With natural competitive advantages as a supplier of raw materials, Himmel ventured into soap manufacturing. Through Manserve, an affiliate company, Himmel produces its own line of bath soap, like Nova, Success, Persona and Stiefel. The company is also a major subcontractor, producing different brands for various multinational corporations.
In 1981 Himmel set its sights on the booming Calabarzon area. Using South Korean technology, it built a private pier in Pinamucan, Batangas, that could service huge vessels with average lifting capacities up to 17,000 dead weight tons. Later, Himmel acquired 14 shore tanks with a combined capacity of 11.5 million liters of liquid bulk cargo, including aviation fuel.
On a par with international standards, Himmel’s liquid cargo terminal could store imported chemicals and solvents in bulk for later delivery to different parts of the Philippines. Equipped with some of the best safety and firefighting equipment, the cargo terminal has attracted an impressive list of clients which includes giant multinational firms.
Himmel and the lt Group
Through vision and hard work, Tan and his cofounders built Himmel from its small plant in Pasig City to its current status as one of the country’s biggest chemical traders. Its path to success was paved with calculated moves, carried out with methodical precision. Its operations were anchored in the belief that nothing can be gained from haphazard strategies.
Indeed, after more than five decades, Himmel has distinguished itself not only in the chemical manufacturing and trading sectors, but also as the seed from which sprouted a vast conglomerate that now cuts across the length and breadth of Philippine commerce.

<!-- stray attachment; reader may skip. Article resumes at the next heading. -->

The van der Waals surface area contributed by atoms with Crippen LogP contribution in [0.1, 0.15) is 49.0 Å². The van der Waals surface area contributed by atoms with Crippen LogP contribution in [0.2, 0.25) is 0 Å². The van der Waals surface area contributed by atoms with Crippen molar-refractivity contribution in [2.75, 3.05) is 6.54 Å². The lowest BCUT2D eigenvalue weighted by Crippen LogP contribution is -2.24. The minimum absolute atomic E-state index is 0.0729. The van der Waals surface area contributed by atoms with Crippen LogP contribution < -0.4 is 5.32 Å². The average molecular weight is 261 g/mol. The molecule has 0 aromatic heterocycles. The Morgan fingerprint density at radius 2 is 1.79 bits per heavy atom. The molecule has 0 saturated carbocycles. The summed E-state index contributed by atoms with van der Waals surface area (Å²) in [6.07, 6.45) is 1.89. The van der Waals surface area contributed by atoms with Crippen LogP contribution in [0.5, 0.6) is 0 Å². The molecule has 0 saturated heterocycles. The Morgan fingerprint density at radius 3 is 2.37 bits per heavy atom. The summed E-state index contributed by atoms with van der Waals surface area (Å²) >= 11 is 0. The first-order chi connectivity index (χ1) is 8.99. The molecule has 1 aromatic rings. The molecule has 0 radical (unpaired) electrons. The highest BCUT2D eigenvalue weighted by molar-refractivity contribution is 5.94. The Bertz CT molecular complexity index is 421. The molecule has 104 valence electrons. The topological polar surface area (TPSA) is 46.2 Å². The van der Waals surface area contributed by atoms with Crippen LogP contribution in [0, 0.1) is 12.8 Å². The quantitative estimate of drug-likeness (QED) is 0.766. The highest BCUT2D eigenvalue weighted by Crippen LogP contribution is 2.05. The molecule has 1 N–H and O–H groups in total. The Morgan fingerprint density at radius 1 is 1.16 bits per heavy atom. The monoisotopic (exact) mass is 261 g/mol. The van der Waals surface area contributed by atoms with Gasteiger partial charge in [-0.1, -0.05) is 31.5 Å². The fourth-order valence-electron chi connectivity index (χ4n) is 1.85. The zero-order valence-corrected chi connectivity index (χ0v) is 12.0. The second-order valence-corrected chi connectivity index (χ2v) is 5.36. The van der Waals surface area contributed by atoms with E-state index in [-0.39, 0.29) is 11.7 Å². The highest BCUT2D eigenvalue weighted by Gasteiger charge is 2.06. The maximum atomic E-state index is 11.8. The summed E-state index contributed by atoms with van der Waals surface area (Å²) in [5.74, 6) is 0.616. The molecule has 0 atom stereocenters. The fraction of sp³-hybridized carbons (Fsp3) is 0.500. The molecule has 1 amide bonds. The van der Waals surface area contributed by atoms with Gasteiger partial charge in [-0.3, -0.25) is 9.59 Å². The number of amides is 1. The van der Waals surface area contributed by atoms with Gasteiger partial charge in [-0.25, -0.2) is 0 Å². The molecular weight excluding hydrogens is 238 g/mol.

It was from Himmel and, later, Fortune Tobacco Corp., that the Lucio Tan Group of Cos. (now publicly listed as LT Group Inc., or “LTG”) expanded into agribusiness; airlines and related services; banking, finance and securities; brewery; chemicals; distillery and alcohol; education; food; hotel; real estate; soap manufacturing; steel fabrication and construction; and tourism and travel services.
Since Himmel was established, Tan set his sights on the pursuit of quality and profitability that was to shape the vision of today’s LT Group Inc. With its achievements, it could be said that Himmel—more than a corporate success—is one man’s vision which he dreamed and put into action at the young age of 25.
Source : http://www.businessmirror.com.ph/lucio-tan-at-25-birth-of-an-enterprise/
By Joel Pablo Salud |Special to the BusinessMirror
It was half past the summer of 2009 when, as the new boy in the Philippines Graphic newsroom, I was introduced to the company’s chairman emeritus, Ambassador Antonio L. Cabangon Chua. I was then just recently hired as the magazine’s new managing editor.
At the doorway to his office, I saw the ambassador standing all dapper and sporty in his dark blue jacket, sports shirt and beige pants, even as he sported a smile that made me feel doubly welcome.
I immediately sensed a humility to him that defied explanation. I had worked in numerous companies prior to working with the Aliw Media Group. I was no stranger to corporate top brass. The same level of modesty I sensed in my new boss came few and far between.
Very few had had the chance to meet the man, whom many fondly call Amba, up close. As we shook hands and settled in his office, I noticed a huge framed photograph of a lovely woman in Filipiniana attire hanging by his wall. I recall wondering who the woman was, until later in the day when I was told she was the ambassador’s mother, Dominga Lim Cabangon.
Past the routine civility of introducing myself as his new hired hand, Amba immediately set the pace of the conversation. No small talk, no further courtesies; just a gesture of trust I rarely see in other bosses I’ve worked with in the past.